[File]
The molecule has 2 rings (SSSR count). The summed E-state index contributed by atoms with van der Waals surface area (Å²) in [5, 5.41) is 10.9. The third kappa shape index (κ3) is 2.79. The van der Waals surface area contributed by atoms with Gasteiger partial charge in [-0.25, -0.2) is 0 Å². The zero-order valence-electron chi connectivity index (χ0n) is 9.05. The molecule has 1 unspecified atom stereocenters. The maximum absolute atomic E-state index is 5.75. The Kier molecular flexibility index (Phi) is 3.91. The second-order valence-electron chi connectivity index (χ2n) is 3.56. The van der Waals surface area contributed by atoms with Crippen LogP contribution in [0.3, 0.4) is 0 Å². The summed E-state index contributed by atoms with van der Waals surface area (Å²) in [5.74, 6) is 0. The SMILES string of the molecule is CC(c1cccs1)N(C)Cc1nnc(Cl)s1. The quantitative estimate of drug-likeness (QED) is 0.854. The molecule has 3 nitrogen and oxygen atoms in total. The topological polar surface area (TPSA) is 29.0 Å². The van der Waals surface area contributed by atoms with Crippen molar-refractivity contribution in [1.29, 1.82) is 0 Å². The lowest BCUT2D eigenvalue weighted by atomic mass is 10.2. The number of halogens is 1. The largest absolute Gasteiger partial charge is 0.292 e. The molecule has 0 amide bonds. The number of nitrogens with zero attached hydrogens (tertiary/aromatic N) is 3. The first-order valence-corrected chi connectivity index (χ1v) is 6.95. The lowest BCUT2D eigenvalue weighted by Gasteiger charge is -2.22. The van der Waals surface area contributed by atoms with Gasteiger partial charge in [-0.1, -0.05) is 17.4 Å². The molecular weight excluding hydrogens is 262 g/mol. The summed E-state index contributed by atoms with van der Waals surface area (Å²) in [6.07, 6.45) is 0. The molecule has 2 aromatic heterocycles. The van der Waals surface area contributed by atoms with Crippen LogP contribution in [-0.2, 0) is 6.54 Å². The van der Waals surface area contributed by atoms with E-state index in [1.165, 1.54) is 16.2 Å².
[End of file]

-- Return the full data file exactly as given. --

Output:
The molecule has 2 rings (SSSR count). The summed E-state index contributed by atoms with van der Waals surface area (Å²) in [5, 5.41) is 10.9. The third kappa shape index (κ3) is 2.79. The van der Waals surface area contributed by atoms with Gasteiger partial charge in [-0.25, -0.2) is 0 Å². The zero-order valence-electron chi connectivity index (χ0n) is 9.05. The molecule has 1 unspecified atom stereocenters. The maximum absolute atomic E-state index is 5.75. The Kier molecular flexibility index (Phi) is 3.91. The second-order valence-electron chi connectivity index (χ2n) is 3.56. The van der Waals surface area contributed by atoms with Crippen LogP contribution in [0.3, 0.4) is 0 Å². The summed E-state index contributed by atoms with van der Waals surface area (Å²) in [5.74, 6) is 0. The SMILES string of the molecule is CC(c1cccs1)N(C)Cc1nnc(Cl)s1. The quantitative estimate of drug-likeness (QED) is 0.854. The molecule has 3 nitrogen and oxygen atoms in total. The topological polar surface area (TPSA) is 29.0 Å². The van der Waals surface area contributed by atoms with Crippen molar-refractivity contribution in [1.29, 1.82) is 0 Å². The lowest BCUT2D eigenvalue weighted by atomic mass is 10.2. The number of halogens is 1. The largest absolute Gasteiger partial charge is 0.292 e. The molecule has 0 amide bonds. The number of nitrogens with zero attached hydrogens (tertiary/aromatic N) is 3. The first-order valence-corrected chi connectivity index (χ1v) is 6.95. The lowest BCUT2D eigenvalue weighted by Gasteiger charge is -2.22. The van der Waals surface area contributed by atoms with Gasteiger partial charge in [-0.1, -0.05) is 17.4 Å². The molecular weight excluding hydrogens is 262 g/mol. The summed E-state index contributed by atoms with van der Waals surface area (Å²) in [6.07, 6.45) is 0. The molecule has 2 aromatic heterocycles. The van der Waals surface area contributed by atoms with Crippen LogP contribution in [-0.2, 0) is 6.54 Å². The van der Waals surface area contributed by atoms with E-state index in [1.165, 1.54) is 16.2 Å².